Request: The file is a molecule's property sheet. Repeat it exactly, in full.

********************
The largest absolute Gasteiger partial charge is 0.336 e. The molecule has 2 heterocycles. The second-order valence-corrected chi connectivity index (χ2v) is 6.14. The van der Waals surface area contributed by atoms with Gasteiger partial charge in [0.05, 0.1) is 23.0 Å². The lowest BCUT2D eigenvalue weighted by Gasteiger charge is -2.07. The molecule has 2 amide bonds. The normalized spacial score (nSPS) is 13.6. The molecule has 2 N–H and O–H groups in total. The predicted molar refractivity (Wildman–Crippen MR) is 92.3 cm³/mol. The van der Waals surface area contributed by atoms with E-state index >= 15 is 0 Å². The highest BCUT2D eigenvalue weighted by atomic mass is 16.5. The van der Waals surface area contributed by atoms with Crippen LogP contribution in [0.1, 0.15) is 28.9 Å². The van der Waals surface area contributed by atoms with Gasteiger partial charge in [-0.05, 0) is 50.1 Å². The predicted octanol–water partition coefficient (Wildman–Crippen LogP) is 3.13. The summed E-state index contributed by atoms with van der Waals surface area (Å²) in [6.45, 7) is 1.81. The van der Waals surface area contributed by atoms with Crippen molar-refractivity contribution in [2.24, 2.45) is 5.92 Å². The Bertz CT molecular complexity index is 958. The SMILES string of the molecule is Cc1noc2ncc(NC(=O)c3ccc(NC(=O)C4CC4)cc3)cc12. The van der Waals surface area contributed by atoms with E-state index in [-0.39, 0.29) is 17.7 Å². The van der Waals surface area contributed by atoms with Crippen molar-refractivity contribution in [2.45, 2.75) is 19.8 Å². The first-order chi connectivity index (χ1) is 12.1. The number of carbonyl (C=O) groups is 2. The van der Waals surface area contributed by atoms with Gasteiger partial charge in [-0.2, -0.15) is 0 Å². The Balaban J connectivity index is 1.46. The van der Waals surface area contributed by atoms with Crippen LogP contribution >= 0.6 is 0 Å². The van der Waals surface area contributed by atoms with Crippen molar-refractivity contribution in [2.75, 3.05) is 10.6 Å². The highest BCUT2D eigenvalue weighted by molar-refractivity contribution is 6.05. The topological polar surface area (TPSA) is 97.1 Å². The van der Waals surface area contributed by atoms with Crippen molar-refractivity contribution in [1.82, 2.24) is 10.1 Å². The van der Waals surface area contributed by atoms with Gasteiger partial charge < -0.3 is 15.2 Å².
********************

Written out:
The largest absolute Gasteiger partial charge is 0.336 e. The molecule has 2 heterocycles. The second-order valence-corrected chi connectivity index (χ2v) is 6.14. The van der Waals surface area contributed by atoms with Gasteiger partial charge in [0.05, 0.1) is 23.0 Å². The lowest BCUT2D eigenvalue weighted by Gasteiger charge is -2.07. The molecule has 2 amide bonds. The normalized spacial score (nSPS) is 13.6. The molecule has 2 N–H and O–H groups in total. The predicted molar refractivity (Wildman–Crippen MR) is 92.3 cm³/mol. The van der Waals surface area contributed by atoms with E-state index >= 15 is 0 Å². The highest BCUT2D eigenvalue weighted by atomic mass is 16.5. The van der Waals surface area contributed by atoms with Crippen LogP contribution in [0.1, 0.15) is 28.9 Å². The van der Waals surface area contributed by atoms with Gasteiger partial charge in [-0.05, 0) is 50.1 Å². The predicted octanol–water partition coefficient (Wildman–Crippen LogP) is 3.13. The summed E-state index contributed by atoms with van der Waals surface area (Å²) in [6.45, 7) is 1.81. The van der Waals surface area contributed by atoms with Crippen molar-refractivity contribution in [2.24, 2.45) is 5.92 Å². The Bertz CT molecular complexity index is 958. The SMILES string of the molecule is Cc1noc2ncc(NC(=O)c3ccc(NC(=O)C4CC4)cc3)cc12. The van der Waals surface area contributed by atoms with E-state index in [-0.39, 0.29) is 17.7 Å². The van der Waals surface area contributed by atoms with Crippen molar-refractivity contribution in [2.45, 2.75) is 19.8 Å². The first-order chi connectivity index (χ1) is 12.1. The number of carbonyl (C=O) groups is 2. The van der Waals surface area contributed by atoms with Gasteiger partial charge in [-0.2, -0.15) is 0 Å². The Balaban J connectivity index is 1.46. The van der Waals surface area contributed by atoms with Crippen LogP contribution >= 0.6 is 0 Å². The van der Waals surface area contributed by atoms with Crippen molar-refractivity contribution in [2.75, 3.05) is 10.6 Å². The highest BCUT2D eigenvalue weighted by molar-refractivity contribution is 6.05. The topological polar surface area (TPSA) is 97.1 Å². The van der Waals surface area contributed by atoms with Crippen molar-refractivity contribution in [1.82, 2.24) is 10.1 Å². The van der Waals surface area contributed by atoms with Gasteiger partial charge < -0.3 is 15.2 Å².